Car reviews - Maserati - Quattroporte
Classic Maserati exhaust note, unique Italian styling, surprising pace for base variant
Room for improvement
Too many FCA hangover hints, turbo lag, oversensitive ESC
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14 Mar 2017
Price and equipment
PRICE certainly plays a bigger role in the entry-points of the large luxury sedan segment when compared to the sand box which is the top end, but it is still not necessarily an order winner or loser.
For your $215,000 you get a number of features many would regard as a given in this market such as full leather interior, business class comfort for four or five and performance, which in this case comes from a turbocharged V6 engine and rear-wheel drive.
Other standard fare includes new driver assistance systems that arrived with a mid-life update late last year including adaptive cruise control that functions down to stop-start traffic, lane departure warning, forward collision warning with emergency braking and a 360-degree camera.
All versions of the Quattroporte have that unmistakable Italian look which manages to be both aggressive and elegant, and a whole heap of presence included in the price.
Customers can upgrade with a number of exclusive options including an interior that uses silk tailored by Zegna specially made for vehicle upholstery, or the GranLusso and GranSport packages.
Our car was the simplest version with only the diesel coming in under it on the price list but with the same specification.
First impressions are positive in the cabin with a spacious, broad interior for all occupants and generous seating that sacrifices cornering support for large lounge-style cruising comfort.
The chunky, high-quality leather steering wheel is inviting and frames the sharp Maserati gauges which are finished in a cool blue theme.
Leather upholstery adds a touch of luxury that is essential in this class but the design is more utilitarian than the elegant seating we were expecting from a high-end Italian car.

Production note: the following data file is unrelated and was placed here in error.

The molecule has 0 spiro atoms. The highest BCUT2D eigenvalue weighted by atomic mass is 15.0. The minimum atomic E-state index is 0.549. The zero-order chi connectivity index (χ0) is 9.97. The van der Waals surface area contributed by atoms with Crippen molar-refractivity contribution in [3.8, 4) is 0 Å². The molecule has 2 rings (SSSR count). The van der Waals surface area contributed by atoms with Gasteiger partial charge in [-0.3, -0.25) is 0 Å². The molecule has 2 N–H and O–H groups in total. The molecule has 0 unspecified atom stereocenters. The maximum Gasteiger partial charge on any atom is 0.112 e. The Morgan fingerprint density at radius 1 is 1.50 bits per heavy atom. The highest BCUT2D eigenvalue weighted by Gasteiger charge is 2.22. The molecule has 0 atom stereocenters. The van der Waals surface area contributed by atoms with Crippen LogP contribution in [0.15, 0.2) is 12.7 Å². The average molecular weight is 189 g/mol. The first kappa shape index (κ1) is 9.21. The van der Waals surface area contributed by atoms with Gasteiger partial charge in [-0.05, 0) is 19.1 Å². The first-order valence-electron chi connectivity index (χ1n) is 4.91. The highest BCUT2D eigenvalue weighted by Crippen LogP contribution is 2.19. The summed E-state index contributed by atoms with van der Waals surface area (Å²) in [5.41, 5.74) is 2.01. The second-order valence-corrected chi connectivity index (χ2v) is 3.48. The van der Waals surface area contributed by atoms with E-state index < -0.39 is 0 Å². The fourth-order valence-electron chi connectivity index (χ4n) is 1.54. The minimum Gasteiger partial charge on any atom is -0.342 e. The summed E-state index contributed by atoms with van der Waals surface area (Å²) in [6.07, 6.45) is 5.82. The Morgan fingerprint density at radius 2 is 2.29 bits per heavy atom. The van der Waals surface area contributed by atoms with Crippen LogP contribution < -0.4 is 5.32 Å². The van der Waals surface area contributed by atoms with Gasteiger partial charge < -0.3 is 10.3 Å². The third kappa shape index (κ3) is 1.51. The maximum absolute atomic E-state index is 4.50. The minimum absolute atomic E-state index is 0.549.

A real standout in our car was the beautiful wood finish applied about the interior which was a colourful and natural veneer that we have not seen in a vehicle application before.
The wood trim is complemented beautifully by a sleek synthetic suede roof liner that brings a more luxurious touch that customers will be expecting from the big cruiser of the Maserati range.
The large central touchscreen is clearly a product of the Fiat Chrysler Automobiles empire with many of the same graphics and functions found in other models from the FCA ranks, but the packaging has been made far more refined in the Maserati with a seamless frame and anti-glare coating.
Accessing the various information and entertainment functions is simple and intuitive but one black mark was found in the reversing camera, which was poor resolution and too dark in all exterior conditions except bright sunlight.
Other FCA hints can be found throughout the cabin including the steering wheel switches, window switchgear and the indicator stalk which appears to be borrowed from the Jeep Grand Cherokee.
You might argue there is nothing wrong with the components in themselves but to find them in a car of this value is a subject much more worthy of debate. An annoying rattle from the open sunroof did not help the Quattroporte in the build-quality stakes.